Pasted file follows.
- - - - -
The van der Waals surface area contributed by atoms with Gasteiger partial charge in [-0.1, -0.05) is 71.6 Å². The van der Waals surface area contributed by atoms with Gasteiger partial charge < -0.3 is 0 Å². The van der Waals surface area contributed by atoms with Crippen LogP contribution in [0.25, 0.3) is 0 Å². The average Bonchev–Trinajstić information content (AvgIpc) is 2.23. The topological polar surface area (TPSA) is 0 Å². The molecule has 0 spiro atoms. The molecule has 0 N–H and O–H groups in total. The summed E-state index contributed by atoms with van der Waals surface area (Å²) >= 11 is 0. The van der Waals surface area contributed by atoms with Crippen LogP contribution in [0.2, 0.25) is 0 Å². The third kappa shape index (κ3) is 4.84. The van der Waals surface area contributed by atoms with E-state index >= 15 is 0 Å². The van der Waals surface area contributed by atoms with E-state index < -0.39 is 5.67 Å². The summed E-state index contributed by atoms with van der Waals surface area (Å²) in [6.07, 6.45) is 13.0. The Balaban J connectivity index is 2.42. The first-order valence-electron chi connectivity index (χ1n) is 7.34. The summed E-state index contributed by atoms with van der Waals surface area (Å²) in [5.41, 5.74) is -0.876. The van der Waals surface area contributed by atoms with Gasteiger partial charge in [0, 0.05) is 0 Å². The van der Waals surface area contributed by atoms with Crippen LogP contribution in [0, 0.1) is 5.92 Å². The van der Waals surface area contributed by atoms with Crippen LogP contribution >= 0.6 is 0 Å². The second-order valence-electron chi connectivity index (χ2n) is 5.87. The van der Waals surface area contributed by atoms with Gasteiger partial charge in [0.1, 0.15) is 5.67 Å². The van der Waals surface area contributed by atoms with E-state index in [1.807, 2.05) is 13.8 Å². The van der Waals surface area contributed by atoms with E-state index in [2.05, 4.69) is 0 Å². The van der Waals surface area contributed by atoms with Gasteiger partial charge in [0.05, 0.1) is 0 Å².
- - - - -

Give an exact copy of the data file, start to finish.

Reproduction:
The van der Waals surface area contributed by atoms with Gasteiger partial charge in [-0.1, -0.05) is 71.6 Å². The van der Waals surface area contributed by atoms with Gasteiger partial charge < -0.3 is 0 Å². The van der Waals surface area contributed by atoms with Crippen LogP contribution in [0.25, 0.3) is 0 Å². The average Bonchev–Trinajstić information content (AvgIpc) is 2.23. The topological polar surface area (TPSA) is 0 Å². The molecule has 0 spiro atoms. The molecule has 0 N–H and O–H groups in total. The summed E-state index contributed by atoms with van der Waals surface area (Å²) >= 11 is 0. The van der Waals surface area contributed by atoms with Crippen LogP contribution in [0.2, 0.25) is 0 Å². The third kappa shape index (κ3) is 4.84. The van der Waals surface area contributed by atoms with E-state index >= 15 is 0 Å². The van der Waals surface area contributed by atoms with E-state index < -0.39 is 5.67 Å². The summed E-state index contributed by atoms with van der Waals surface area (Å²) in [6.07, 6.45) is 13.0. The Balaban J connectivity index is 2.42. The first-order valence-electron chi connectivity index (χ1n) is 7.34. The summed E-state index contributed by atoms with van der Waals surface area (Å²) in [5.41, 5.74) is -0.876. The van der Waals surface area contributed by atoms with Gasteiger partial charge in [0, 0.05) is 0 Å². The van der Waals surface area contributed by atoms with Crippen LogP contribution in [0, 0.1) is 5.92 Å². The van der Waals surface area contributed by atoms with Crippen LogP contribution >= 0.6 is 0 Å². The second-order valence-electron chi connectivity index (χ2n) is 5.87. The van der Waals surface area contributed by atoms with Gasteiger partial charge in [0.1, 0.15) is 5.67 Å². The van der Waals surface area contributed by atoms with E-state index in [1.807, 2.05) is 13.8 Å². The van der Waals surface area contributed by atoms with E-state index in [2.05, 4.69) is 0 Å². The van der Waals surface area contributed by atoms with Gasteiger partial charge in [0.05, 0.1) is 0 Å².